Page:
Wednesday, April 14, 2010
Is Orlando Hudson right?
In case you didn't see Orlando Hudson's comments ...
"You see guys like Jermaine Dye without a job," Hudson told Yahoo. "Guy with [good numbers] and can't get a job. Pretty much sums it up right there, no? You've got some guys who miss a year who can come back and get $5 [million], $6 million, and a guy like Jermaine Dye can't get a job. A guy like Gary Sheffield, a first-ballot Hall of Famer, can't get a job."
"We both know what it is. You'll get it right. You'll figure it out. I'm not gonna say it because then I'll be in [trouble]," Hudson said.
One cool thing about living in 2010: We can check stuff like this. All you'd have to do is compare pre-season statistical projections -- cold, calculating projections that don't know the color of a man's skin -- with the money free agents actually got this winter.
But you don't have to do it, because Peter Hjort already has:
First impression, outside the Hideki Matsui aberration, Black free agents were given more money ($3.72 million) per projected WAR (by CHONE) than any other race. If any group has a legitimate complaint, it's Hispanic players, who were compensated only $2.96 million per projected WAR.
But the question has never been "which group got the most?" or "is there an observed difference?". We're only observing samples, not populations, here, so the appropriate question is, "is the difference statistically significant?".
None of these sample sizes is as big as I'd like, but given the data we have, I can't comfortably say there was any racial bias in the free agent market this off season. At the 0.05 level, none of these T-values are statistically significant. In essence, the differences can all be attributed to random variation.
As for Dye, well, my conclusion hasn't changed. He's probably unemployed for the same reason Joe Crede and Bartolo Colon are -- the market has a different idea of what their services are worth than the FA does.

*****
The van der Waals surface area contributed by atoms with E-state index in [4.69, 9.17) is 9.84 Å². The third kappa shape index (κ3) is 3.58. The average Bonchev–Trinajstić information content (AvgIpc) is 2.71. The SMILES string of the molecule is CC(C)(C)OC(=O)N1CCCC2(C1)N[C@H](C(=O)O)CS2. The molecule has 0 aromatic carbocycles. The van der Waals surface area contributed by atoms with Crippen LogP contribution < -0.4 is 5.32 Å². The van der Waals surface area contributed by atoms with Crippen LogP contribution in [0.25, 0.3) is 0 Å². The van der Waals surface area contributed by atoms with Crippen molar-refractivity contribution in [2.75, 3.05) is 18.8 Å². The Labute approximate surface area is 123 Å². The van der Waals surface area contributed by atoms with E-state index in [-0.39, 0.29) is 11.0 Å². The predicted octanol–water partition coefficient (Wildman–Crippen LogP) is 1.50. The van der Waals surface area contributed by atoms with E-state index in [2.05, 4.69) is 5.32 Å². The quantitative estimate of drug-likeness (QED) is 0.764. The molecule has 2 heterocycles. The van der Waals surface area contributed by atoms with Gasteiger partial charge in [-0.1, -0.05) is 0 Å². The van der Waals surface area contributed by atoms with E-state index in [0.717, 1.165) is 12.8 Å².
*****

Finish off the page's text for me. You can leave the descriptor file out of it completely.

Yeah. Probably. As I've said before, it's hard (for me) to blame the players. Dye made $11.5 million last season, and hit 27 home runs. We shouldn't be surprised if he (and Hudson) can't understand why there's not an offer on the table for at least half what he made last year. Of course, the problem is that Dye was just a league-average hitter and a truly awful fielder, which means he's not -- I'm now speaking of cold, calculating statistical projections -- worth more than $3-4 million. If he bounces back some with the bat and mostly DHs.
Over at MLB Trade Rumors, Tim Dierkes wonders, "Are these agents failing to value their clients properly? Are they not explaining how the market has changed in recent years? Or are they just trying to preserve the players' confidence?"
A agent who tells his player, "Player, I know you still feel like a kid, but you're 38 and you're just not that good anymore" won't be that player's agent for a whole lot longer. Agents tell players they're still good enough because that's what they want to hear, and agents tell us the same things for the same reason. What, we should expect an agent to be honest with us? That's not his job.